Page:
Our findings are limited by convenience sampling from a single health care system and a small homogenous sample of community residents. However, higher infection rates among COVID-19–facing clinical HCWs and interhospital differences highlight the need for surveillance, isolation, and consistent infection control throughout an organization. Ongoing HCW surveillance is imperative to restore clinical operations.

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    Article Information

    Accepted for Publication: June 23, 2020.

    Published: July 27, 2020. doi:10.1001/jamanetworkopen.2020.16451

    Open Access: This is an open access article distributed under the terms of the CC-BY License. © 2020 Vahidy FS et al. JAMA Network Open.

    Corresponding Author: Roberta L. Schwartz, PhD, Houston Methodist Academic Institute, 6670 Bertner Ave, Houston, TX 77030 (rlschwartz@houstonmethodist.org).

    Author Contributions: Drs Vahidy and Schwartz had full access to all of the data in the study and take responsibility for the integrity of the data and the accuracy of the data analysis.

    Concept and design: Vahidy, Boom, Drews, Finkelstein, Schwartz.

    Acquisition, analysis, or interpretation of data: Vahidy, Bernard, Drews, Christensen, Finkelstein, Schwartz.

    Drafting of the manuscript: Vahidy, Bernard.

    Critical revision of the manuscript for important intellectual content: Bernard, Boom, Drews, Christensen, Finkelstein, Schwartz.

    Statistical analysis: Vahidy.

    Obtained funding: Boom.

    Administrative, technical, or material support: Bernard, Boom, Christensen, Schwartz.

    Supervision: Boom, Drews, Schwartz.

    Conflict of Interest Disclosures: None reported.

    Additional Contributions: H. Dirk Sostman, MD; Bita A. Kash, PhD, MBA; and Robert A. Phillips, MD, PhD (Houston Methodist Academic Institute and Weil Cornell Medicine), provided leadership and overall supervision and guidance during all phases of this project, including design, operationalization, analysis, and writing. Firas Zabaneh, MBA (Houston Methodist), led project operationalization and infection control across the hospital system. Kimberly Greer, PhD (Houston Methodist Academic Institute), assisted with scientific writing. None of these individuals were compensated for their contributions.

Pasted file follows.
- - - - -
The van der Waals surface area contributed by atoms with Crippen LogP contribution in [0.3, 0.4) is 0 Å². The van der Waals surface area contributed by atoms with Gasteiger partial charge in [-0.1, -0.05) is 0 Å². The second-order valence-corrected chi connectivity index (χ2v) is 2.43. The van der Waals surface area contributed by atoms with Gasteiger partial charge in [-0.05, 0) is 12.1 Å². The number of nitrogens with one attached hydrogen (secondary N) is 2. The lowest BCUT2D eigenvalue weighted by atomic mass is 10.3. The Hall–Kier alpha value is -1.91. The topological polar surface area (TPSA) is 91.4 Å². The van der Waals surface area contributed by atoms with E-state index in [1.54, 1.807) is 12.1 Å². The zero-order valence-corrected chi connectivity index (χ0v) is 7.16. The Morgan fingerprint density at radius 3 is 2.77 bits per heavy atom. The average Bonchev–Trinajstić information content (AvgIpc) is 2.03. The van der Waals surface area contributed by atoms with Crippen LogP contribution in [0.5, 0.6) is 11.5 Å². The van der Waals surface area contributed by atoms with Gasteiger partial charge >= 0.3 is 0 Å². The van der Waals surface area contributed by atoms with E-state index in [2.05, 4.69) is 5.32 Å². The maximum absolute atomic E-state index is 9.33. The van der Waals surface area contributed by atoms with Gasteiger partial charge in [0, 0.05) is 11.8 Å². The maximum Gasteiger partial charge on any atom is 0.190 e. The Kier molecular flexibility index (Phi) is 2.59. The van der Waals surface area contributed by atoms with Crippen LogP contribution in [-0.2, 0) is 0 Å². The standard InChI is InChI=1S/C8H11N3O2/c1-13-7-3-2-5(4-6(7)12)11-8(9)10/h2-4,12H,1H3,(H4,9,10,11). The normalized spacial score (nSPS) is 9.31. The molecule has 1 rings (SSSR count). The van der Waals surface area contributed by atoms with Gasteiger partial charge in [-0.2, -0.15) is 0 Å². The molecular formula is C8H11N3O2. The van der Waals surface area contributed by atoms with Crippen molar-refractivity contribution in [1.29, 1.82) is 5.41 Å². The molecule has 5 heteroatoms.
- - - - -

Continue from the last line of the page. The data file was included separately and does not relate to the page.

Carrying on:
References
    1.
    Gandhi  M, Yokoe  DS, Havlir  DV.  Asymptomatic transmission, the Achilles’ heel of current strategies to control COVID-19.   N Engl J Med. 2020;382(22):2158-2160. doi:10.1056/NEJMe2009758PubMedGoogle ScholarCrossref
    2.
    Kimball  A, Hatfield  KM, Arons  M,  et al; Public Health—Seattle and King County; CDC COVID-19 Investigation Team.  Asymptomatic and presymptomatic SARS-CoV-2 infections in residents of a long-term care skilled nursing facility—King County, Washington, March 2020.   MMWR Morb Mortal Wkly Rep. 2020;69(13):377-381. doi:10.15585/mmwr.mm6913e1PubMedGoogle ScholarCrossref
    3.
    Day  M.  COVID-19: four fifths of cases are asymptomatic, China figures indicate.   BMJ. 2020;369:m1375. doi:10.1136/bmj.m1375%JPubMedGoogle ScholarCrossref
    4.
    Guan  WJ, Ni  ZY, Hu  Y,  et al; China Medical Treatment Expert Group for Covid-19.  Clinical characteristics of coronavirus disease 2019 in China.   N Engl J Med. 2020;382(18):1708-1720. doi:10.1056/NEJMoa2002032PubMedGoogle ScholarCrossref
    5.
    World Health Organization. Coronavirus disease (COVID-19) situation report—84. Updated April 13, 2020. Accessed June 30, 2020. https://www.who.int/docs/default-source/coronaviruse/situation-reports/20200413-sitrep-84-covid-19.pdf?sfvrsn=44f511ab_2
    6.
    Wilder-Smith  A, Teleman  MD, Heng  BH, Earnest  A, Ling  AE, Leo  YS.  Asymptomatic SARS coronavirus infection among healthcare workers, Singapore.   Emerg Infect Dis. 2005;11(7):1142-1145. doi:10.3201/eid1107.041165PubMedGoogle ScholarCrossref